Councils eye Birmingham’s ‘super-critical’ care threshold

Many more councils could move to a super-critical eligibility threshold for care, following Birmingham Council’s proposal to do so, according to sector heads.

Earlier this week, Birmingham set out plans to limit directly funded adult social care to people with critical personal needs – a higher threshold than any of the four bands set out in the government’s Fair Access to Care Services guidance: critical, substantial, moderate and low.

It hopes this will save £69m over the next four years, but the proposal has been heavily criticised.

Andrew Cozens, group lead for adult social care at the Local Government Association, said Birmingham’s proposals were the “end game” for an underfunded care system. He said efficiencies could be made up to a point, but after that you had to look towards how much care local authorities could provide.

“If you are running very efficient services and you have reduced expensive care models and have good relationships with health services and a personalised service, the only place to go is quantum for all councils,” he said.

He said this was consistent with government policy to support more people through preventive services before they entered the care system.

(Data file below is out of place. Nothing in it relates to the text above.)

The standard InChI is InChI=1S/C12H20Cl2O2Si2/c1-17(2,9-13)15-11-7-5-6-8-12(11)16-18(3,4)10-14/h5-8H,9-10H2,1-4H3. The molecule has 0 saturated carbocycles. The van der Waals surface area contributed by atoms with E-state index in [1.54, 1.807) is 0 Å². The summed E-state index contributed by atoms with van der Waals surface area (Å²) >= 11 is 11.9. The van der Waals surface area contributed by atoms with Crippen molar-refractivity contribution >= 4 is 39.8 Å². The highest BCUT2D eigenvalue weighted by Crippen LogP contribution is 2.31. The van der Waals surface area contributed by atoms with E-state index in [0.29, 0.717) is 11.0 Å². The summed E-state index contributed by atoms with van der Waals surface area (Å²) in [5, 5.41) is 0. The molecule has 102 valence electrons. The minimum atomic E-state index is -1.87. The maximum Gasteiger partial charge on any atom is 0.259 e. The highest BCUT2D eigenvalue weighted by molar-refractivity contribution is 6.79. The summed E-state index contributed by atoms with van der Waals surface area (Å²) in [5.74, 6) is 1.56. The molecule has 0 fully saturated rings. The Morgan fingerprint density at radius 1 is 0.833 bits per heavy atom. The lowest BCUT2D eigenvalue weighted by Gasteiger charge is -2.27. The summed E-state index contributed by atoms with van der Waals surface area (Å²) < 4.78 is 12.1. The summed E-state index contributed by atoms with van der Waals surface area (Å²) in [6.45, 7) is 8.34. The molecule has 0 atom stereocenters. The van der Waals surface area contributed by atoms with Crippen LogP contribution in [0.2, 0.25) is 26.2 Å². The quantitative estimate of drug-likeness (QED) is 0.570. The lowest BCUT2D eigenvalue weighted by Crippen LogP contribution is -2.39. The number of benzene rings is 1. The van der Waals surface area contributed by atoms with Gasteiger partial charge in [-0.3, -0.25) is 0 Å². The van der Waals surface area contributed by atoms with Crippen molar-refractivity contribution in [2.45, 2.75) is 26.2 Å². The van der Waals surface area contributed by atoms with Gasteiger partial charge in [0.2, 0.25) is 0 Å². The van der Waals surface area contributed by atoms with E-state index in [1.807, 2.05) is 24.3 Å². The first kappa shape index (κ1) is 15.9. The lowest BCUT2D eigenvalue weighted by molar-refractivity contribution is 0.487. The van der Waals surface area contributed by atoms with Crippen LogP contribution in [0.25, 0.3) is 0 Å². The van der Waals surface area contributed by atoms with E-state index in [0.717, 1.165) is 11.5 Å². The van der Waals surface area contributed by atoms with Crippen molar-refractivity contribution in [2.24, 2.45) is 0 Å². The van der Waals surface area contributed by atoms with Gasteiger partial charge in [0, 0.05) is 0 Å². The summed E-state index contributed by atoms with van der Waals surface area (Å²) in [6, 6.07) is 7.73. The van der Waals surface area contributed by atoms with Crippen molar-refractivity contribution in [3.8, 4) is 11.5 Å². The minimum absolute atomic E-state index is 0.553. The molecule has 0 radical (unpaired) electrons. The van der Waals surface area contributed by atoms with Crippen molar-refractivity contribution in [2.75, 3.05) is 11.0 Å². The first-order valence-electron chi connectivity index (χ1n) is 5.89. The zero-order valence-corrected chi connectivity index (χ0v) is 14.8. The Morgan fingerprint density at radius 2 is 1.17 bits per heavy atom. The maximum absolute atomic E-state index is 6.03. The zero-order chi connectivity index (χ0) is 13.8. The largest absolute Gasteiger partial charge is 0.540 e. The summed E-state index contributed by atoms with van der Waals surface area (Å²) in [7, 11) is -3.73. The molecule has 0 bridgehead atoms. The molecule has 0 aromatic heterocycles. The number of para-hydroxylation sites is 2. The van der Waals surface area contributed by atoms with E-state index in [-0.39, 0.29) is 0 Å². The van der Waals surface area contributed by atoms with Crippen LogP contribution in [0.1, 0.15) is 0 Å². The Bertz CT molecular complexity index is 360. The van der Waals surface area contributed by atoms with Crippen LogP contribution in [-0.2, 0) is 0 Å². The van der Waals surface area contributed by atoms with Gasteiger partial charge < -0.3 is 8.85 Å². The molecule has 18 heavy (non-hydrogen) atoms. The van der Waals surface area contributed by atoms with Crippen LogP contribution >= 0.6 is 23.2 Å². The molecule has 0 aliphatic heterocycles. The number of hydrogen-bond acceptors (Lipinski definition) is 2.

Ruth Cartwright, the British Association of Social Workers joint manager for England, agreed that councils were increasingly likely to restrict eligibility criteria.

However, she described Birmingham’s proposals as brinkmanship in an ongoing argument between the Department of Health and local authorities over the adequacy of the comprehensive spending review settlement for adult social care.

Council funding will be cut overall by 28% in real terms from 2011-15, though this will be partly offset by an extra £1bn a year for adult care from the NHS.

At the National Children’s and Adult Services conference last month, care services minister Paul Burstow said there was enough money for social care to avoid raising eligibility thresholds. But the Local Government Association disputes that claim, arguing that an annual funding gap between care needs and resources of £4bn could open up from 2011 to 2015.

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